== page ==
The 1956 Topps baseball cards made their debut with little fanfare. The same horizontal format from the previous year was again used with the only big difference being a background image replacing the single color backdrop of the 1955 set. The modest change to card design in no way lets the public know about the drastic change that happened to the company internally. Topps had finally ended its vicious rivalry with Bowman for control of the increasingly popular baseball card market. No more fighting over player contracts and competing for shelf space and the nickels of children everywhere who were looking for the latest cardboard heroes to worship. Like most Topps baseball card sets of the 1950s, this one did have some key 'firsts' and is still one of the most collected Topps baseball card sets. Two unnumbered checklists were included which was a Topps first. Because these were often tossed away, they can carry a premium today. Also team cards were introduced for the first time in a Topps set. In an unusual move, Topps chose to honor the league presidents and so William Harridge and Warren Giles are the first two cards in the set-probably to the disappointment of kids everywhere!
Number of Cards
Though not back to 1952 Topps baseball card set levels, the number of cards did grow substantially from the 1955 set. The end of Bowman competition meant more players could be featured and the set grew to 340 cards. This would mark the continued growth of Topps sets for the next few decades.
Size of Cards
This would be the last year that Topps cards measured 3 3/4 by 2 5/8". The release of the 1957 set would see the cards shrink to today's standard.
The design is very similar to the 1955 Topps baseball card set. A full color portrait combined with a full body action pose makes up the basic image. The colored background is replaced with actual scenery and provides a better baseball feel than the prior year. The large team logos were eliminated as well. The backs of the 1956 topps baseball cards have brief biographical information and the career highlights are no longer in text, but are now represented by a three-panel cartoon. For stats, the current season and lifetime totals are still shown. A first for the company was the appearance of two unnumbered checklists.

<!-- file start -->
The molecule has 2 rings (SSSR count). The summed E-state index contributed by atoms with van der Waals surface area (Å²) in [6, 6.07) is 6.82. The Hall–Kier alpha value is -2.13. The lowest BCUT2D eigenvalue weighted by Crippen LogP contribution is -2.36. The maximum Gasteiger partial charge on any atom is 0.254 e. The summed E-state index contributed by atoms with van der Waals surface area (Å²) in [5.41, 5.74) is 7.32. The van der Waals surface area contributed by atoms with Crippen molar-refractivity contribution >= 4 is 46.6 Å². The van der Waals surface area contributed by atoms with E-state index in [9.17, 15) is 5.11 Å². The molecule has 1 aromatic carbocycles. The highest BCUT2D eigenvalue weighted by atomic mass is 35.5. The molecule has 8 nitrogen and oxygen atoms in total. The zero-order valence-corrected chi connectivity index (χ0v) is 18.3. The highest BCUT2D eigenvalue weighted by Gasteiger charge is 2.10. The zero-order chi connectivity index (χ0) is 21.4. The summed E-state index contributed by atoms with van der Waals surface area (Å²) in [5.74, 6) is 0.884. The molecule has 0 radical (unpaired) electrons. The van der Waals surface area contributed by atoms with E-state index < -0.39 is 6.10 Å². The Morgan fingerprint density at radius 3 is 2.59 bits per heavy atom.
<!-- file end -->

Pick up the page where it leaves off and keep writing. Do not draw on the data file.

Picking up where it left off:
Issued in four separate series: Series 1 (1-100), Series 2 (101-180), Series 3 (181-260) and Series 4 (261-340). Wax packs were still produced in 1cent one card or 5 cent 6 card packs with bubble gum. The use of Series and two wax packs carry on the earlier traditions of topps baseball card sets.
Mickey Mantle made a triumphant return to Topps in the 1956 set. On the field, the Mick won the Triple Crown with an awesome .353 average, 52 homers and 130 RBIs. Don Larsen would pitch a World Series perfect game in 1956 as well. Mantle is expensive in all sets, but the 1956 card holds a special place in collectors' hearts and remains one of the most sought after of Mickey Mantle baseball cards. Other key cards include Ted Williams, Willie Mays, Roberto Clemente, Hank Aaron, Sandy Koufax and the Yankee and Dodger team cards and the unnumbered checklists. Even the much-maligned presidents' cards have become collectible!!